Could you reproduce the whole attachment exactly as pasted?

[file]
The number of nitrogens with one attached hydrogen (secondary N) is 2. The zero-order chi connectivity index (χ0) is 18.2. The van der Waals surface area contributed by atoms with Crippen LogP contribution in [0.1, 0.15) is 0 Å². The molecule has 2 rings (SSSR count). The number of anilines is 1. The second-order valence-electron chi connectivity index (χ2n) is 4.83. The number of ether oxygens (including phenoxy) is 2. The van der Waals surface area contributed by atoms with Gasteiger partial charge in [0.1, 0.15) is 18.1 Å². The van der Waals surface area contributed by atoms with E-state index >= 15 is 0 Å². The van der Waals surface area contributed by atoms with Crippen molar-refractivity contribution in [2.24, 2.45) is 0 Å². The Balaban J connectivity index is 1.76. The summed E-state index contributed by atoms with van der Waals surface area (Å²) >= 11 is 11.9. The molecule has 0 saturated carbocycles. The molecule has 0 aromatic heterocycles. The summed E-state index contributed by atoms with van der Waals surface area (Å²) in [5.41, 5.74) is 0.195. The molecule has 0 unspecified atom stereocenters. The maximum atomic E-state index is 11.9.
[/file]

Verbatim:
The number of nitrogens with one attached hydrogen (secondary N) is 2. The zero-order chi connectivity index (χ0) is 18.2. The van der Waals surface area contributed by atoms with Crippen LogP contribution in [0.1, 0.15) is 0 Å². The molecule has 2 rings (SSSR count). The number of anilines is 1. The second-order valence-electron chi connectivity index (χ2n) is 4.83. The number of ether oxygens (including phenoxy) is 2. The van der Waals surface area contributed by atoms with Gasteiger partial charge in [0.1, 0.15) is 18.1 Å². The van der Waals surface area contributed by atoms with E-state index >= 15 is 0 Å². The van der Waals surface area contributed by atoms with Crippen molar-refractivity contribution in [2.24, 2.45) is 0 Å². The Balaban J connectivity index is 1.76. The summed E-state index contributed by atoms with van der Waals surface area (Å²) >= 11 is 11.9. The molecule has 0 saturated carbocycles. The molecule has 0 aromatic heterocycles. The summed E-state index contributed by atoms with van der Waals surface area (Å²) in [5.41, 5.74) is 0.195. The molecule has 0 unspecified atom stereocenters. The maximum atomic E-state index is 11.9.